Acridine: Production, Properties and Uses


Acridine, with the molecular formula C13H9N, was first discovered in 1870 by C. GRAEBE and H. CARO in coal-tar anthracene oil. It was later identified as dibenzopyridine by C. RIEDEL, A. BERNTHSEN, and F. BENDER in 1883.

Table of Contents

1. Physical Properties of Acridine 

Acridine has a molar mass of 179.22 g/mol, a melting point of 110°C, and a boiling point of 345°C (at standard atmospheric pressure).

At 20°C, its density is 1.1005 g/cm3. It exists as colorless needle-shaped or prism-shaped crystals and can evaporate when exposed to steam.

Acridine is slightly soluble in boiling water but readily dissolves in various organic solvents like alcohol, ether, carbon disulfide, and benzene. Its solutions exhibit a blue fluorescence.

2. Chemical Reactions of Acridine 

Acridine acts as a weak tertiary base. It forms yellow crystalline salts when reacted with strong acids, which readily decompose in boiling water.

Acridine remains stable when heated with concentrated alkali or hydrochloric acid.

Nitration using nitric acid primarily produces 2- and 4-nitroacridine, with small quantities of dinitroacridines.

Reduction of acridine results in the formation of acridane (9,10-dihydroacridine) as the preferred product.

Depending on the oxidizing agent used, oxidation of acridine leads to the formation of either acridinic acid (quinoline-2,3-dicarboxylic acid) or acridone.

Acridine can also form quaternary acridinium salts when reacted with alkyl or aryl halides and sulfates.

3. Production of Acridine 

Acridine can be isolated from coal-tar anthracene oil, which boils between 300 and 360°C, by extracting it with dilute sulfuric acid or aqueous sodium bisulfite. Sodium acridone sulfonate is formed as a salt, which can then be decomposed using caustic soda to obtain the free base of acridine.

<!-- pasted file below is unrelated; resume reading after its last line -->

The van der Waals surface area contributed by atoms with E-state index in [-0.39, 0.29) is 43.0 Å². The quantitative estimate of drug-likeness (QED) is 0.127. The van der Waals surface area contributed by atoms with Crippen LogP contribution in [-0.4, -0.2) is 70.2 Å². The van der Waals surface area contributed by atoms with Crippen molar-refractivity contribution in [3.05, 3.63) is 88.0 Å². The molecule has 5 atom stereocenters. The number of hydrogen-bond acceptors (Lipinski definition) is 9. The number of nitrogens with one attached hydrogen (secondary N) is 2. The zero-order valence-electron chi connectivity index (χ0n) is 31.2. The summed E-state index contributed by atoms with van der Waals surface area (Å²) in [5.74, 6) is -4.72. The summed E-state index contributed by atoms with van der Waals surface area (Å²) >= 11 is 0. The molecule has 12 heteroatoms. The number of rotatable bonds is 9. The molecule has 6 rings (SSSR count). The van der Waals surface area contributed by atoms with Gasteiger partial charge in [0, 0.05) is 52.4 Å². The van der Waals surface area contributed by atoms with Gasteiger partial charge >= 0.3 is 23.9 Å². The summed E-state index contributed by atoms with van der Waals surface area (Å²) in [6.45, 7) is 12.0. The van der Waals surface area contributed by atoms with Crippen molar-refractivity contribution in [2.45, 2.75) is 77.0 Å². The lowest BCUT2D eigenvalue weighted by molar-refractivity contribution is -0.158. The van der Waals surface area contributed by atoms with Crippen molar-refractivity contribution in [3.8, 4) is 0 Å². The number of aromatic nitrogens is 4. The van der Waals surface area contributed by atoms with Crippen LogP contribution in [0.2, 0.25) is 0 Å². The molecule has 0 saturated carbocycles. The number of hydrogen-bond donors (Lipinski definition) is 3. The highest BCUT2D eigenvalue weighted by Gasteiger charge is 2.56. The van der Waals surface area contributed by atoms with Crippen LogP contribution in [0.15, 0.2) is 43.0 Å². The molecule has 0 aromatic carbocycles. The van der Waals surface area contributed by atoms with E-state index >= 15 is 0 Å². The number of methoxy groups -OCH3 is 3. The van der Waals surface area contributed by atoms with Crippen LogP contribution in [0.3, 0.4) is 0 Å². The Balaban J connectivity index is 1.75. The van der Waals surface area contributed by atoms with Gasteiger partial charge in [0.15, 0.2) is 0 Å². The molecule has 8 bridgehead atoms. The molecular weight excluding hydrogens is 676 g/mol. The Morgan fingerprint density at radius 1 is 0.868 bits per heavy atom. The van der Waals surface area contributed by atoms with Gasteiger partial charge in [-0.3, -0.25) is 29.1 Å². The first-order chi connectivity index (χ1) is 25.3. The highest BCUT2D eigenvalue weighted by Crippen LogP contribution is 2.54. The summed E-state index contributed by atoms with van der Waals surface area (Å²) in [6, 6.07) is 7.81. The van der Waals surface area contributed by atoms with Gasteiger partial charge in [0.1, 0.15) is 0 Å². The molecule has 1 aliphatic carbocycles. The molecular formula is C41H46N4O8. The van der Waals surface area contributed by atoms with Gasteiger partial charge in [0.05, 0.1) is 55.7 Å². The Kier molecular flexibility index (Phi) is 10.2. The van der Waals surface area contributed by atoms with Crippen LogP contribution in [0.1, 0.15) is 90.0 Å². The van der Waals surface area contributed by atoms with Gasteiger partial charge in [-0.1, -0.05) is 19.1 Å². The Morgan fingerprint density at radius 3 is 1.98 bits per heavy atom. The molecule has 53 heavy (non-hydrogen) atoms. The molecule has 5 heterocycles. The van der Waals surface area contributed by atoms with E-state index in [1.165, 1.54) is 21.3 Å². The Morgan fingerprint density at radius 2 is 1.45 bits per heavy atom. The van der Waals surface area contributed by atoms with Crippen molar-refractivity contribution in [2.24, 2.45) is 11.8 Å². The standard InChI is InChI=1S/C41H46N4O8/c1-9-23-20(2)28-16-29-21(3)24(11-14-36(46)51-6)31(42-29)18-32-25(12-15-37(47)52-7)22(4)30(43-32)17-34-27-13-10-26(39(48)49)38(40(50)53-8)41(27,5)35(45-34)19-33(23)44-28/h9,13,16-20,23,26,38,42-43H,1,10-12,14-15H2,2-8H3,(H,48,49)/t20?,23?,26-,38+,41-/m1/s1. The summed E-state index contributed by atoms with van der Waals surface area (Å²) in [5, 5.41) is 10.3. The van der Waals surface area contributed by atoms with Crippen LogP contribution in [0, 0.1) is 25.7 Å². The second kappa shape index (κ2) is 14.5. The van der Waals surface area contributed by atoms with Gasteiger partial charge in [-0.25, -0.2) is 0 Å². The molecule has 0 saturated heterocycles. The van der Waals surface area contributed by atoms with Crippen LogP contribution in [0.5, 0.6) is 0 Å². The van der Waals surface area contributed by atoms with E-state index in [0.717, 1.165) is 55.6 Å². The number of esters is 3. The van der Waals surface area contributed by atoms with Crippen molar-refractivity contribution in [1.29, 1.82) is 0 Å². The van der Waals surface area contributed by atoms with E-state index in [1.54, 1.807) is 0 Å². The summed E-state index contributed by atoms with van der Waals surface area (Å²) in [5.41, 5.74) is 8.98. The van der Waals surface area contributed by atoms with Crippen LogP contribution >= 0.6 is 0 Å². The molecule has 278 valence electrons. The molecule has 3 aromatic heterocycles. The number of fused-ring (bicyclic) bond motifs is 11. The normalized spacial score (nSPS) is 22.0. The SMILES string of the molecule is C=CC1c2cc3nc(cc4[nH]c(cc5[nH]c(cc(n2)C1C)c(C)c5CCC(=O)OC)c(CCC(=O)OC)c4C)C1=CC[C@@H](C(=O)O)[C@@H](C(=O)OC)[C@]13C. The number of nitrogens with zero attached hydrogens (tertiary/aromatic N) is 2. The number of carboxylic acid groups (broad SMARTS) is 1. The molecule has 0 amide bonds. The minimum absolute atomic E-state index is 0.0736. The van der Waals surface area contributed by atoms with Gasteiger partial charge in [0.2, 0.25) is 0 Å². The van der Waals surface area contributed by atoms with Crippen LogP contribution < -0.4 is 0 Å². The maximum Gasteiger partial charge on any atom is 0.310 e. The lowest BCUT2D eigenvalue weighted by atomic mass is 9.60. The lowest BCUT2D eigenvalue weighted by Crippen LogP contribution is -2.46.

Alternatively, acridine can be synthesized by reducing acridone or 9-chloroacridine.


Acridone, appearing as pale yellow needles, with a melting point of 354°C, is obtained through the cyclization of diphenylamine-2-carboxylic acid (phenylanthranilic acid). The latter is synthesized from aniline and 2-chlorobenzoic acid.

9-Chloroacridine, nearly colorless crystals with a melting point of 120°C, can be produced by reacting phosphoryl chloride with diphenylamine-2-carboxylic acid.

4. Applications of Acridine 

Although acridine itself lacks significant commercial importance, patent literature suggests various applications for it.

It has been proposed as an antioxidant, a polymerization and corrosion inhibitor, an additive to peroxidic vulcanizing agents for ethylene-propylene rubber, and a thermal stabilizer for polyolefins.

Acridine is also used as a reagent for occult blood tests, incorporated into paper strips for such tests. Acridine dyes, however, are derived from different starting materials.

5. Toxicology of Acridine 

Animal studies indicate that acridine exhibits slight toxicity, with an LD50 value of approximately 2000 mg/kg (oral administration in rats).

Industrial observations demonstrate that exposure to acridine dust or vapor can cause strong irritations to the skin and mucous membranes, resulting in symptoms such as sneezing, itching, and potentially skin inflammation.

Certain acridine derivatives have been found to cause skin sensitization, particularly when exposed to light. Specific exposure limits at the workplace (MAK, TLV) have not been specified, and there is currently no information available on resorptive intoxication caused by acridine.



Acridine is an organic compound with the molecular formula C13H9N. It was first discovered in coal-tar anthracene oil in 1870.

Acridine can be separated from coal-tar anthracene oil by extraction with dilute sulfuric acid or aqueous sodium bisulfite. The isolated compound is further processed to obtain the free base of acridine. Alternatively, it can be synthesized by reducing acridone or 9-chloroacridine.

Acridine itself does not have significant commercial significance. However, it is proposed as an antioxidant, polymerization and corrosion inhibitor, and additive to vulcanizing agents for rubber. It is also used as a thermal stabilizer for polyolefins and as a reagent in occult blood tests. Acridine dyes are produced from other starting materials.

Acridine exhibits slight toxicity. Animal studies have shown that the LD50 value (oral administration in rats) is approximately 2000 mg/kg. Exposure to acridine dust or vapor can cause irritations of the skin and mucous membranes, including sneezing, itching, and potentially skin inflammation.